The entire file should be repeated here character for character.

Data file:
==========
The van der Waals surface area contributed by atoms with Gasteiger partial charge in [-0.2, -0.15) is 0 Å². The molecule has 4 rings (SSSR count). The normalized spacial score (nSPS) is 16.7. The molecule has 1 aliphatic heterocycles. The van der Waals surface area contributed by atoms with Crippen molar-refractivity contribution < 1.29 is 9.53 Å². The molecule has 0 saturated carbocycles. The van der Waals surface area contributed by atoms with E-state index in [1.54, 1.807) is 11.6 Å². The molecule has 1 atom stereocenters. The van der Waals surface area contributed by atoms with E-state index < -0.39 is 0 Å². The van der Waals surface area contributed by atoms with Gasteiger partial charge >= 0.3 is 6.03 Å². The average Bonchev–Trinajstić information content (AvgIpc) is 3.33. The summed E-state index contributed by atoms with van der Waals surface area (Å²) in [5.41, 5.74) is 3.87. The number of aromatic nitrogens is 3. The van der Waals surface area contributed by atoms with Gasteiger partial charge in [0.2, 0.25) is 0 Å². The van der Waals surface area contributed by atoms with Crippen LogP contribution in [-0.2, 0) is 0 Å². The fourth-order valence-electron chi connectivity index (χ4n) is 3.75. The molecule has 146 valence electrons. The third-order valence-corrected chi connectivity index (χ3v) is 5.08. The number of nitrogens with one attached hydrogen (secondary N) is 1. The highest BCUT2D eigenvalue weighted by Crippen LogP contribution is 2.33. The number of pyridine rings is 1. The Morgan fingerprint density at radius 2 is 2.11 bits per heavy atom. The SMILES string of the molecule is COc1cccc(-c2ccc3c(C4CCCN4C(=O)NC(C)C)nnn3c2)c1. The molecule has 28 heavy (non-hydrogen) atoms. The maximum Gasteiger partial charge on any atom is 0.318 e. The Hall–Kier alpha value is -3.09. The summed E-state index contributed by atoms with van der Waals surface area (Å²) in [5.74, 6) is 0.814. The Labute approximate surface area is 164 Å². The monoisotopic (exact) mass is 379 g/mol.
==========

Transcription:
The van der Waals surface area contributed by atoms with Gasteiger partial charge in [-0.2, -0.15) is 0 Å². The molecule has 4 rings (SSSR count). The normalized spacial score (nSPS) is 16.7. The molecule has 1 aliphatic heterocycles. The van der Waals surface area contributed by atoms with Crippen molar-refractivity contribution < 1.29 is 9.53 Å². The molecule has 0 saturated carbocycles. The van der Waals surface area contributed by atoms with E-state index in [1.54, 1.807) is 11.6 Å². The molecule has 1 atom stereocenters. The van der Waals surface area contributed by atoms with E-state index < -0.39 is 0 Å². The van der Waals surface area contributed by atoms with Gasteiger partial charge >= 0.3 is 6.03 Å². The average Bonchev–Trinajstić information content (AvgIpc) is 3.33. The summed E-state index contributed by atoms with van der Waals surface area (Å²) in [5.41, 5.74) is 3.87. The number of aromatic nitrogens is 3. The van der Waals surface area contributed by atoms with Gasteiger partial charge in [0.2, 0.25) is 0 Å². The van der Waals surface area contributed by atoms with Crippen LogP contribution in [-0.2, 0) is 0 Å². The fourth-order valence-electron chi connectivity index (χ4n) is 3.75. The molecule has 146 valence electrons. The third-order valence-corrected chi connectivity index (χ3v) is 5.08. The number of nitrogens with one attached hydrogen (secondary N) is 1. The highest BCUT2D eigenvalue weighted by Crippen LogP contribution is 2.33. The number of pyridine rings is 1. The Morgan fingerprint density at radius 2 is 2.11 bits per heavy atom. The SMILES string of the molecule is COc1cccc(-c2ccc3c(C4CCCN4C(=O)NC(C)C)nnn3c2)c1. The molecule has 28 heavy (non-hydrogen) atoms. The maximum Gasteiger partial charge on any atom is 0.318 e. The Hall–Kier alpha value is -3.09. The summed E-state index contributed by atoms with van der Waals surface area (Å²) in [5.74, 6) is 0.814. The Labute approximate surface area is 164 Å². The monoisotopic (exact) mass is 379 g/mol.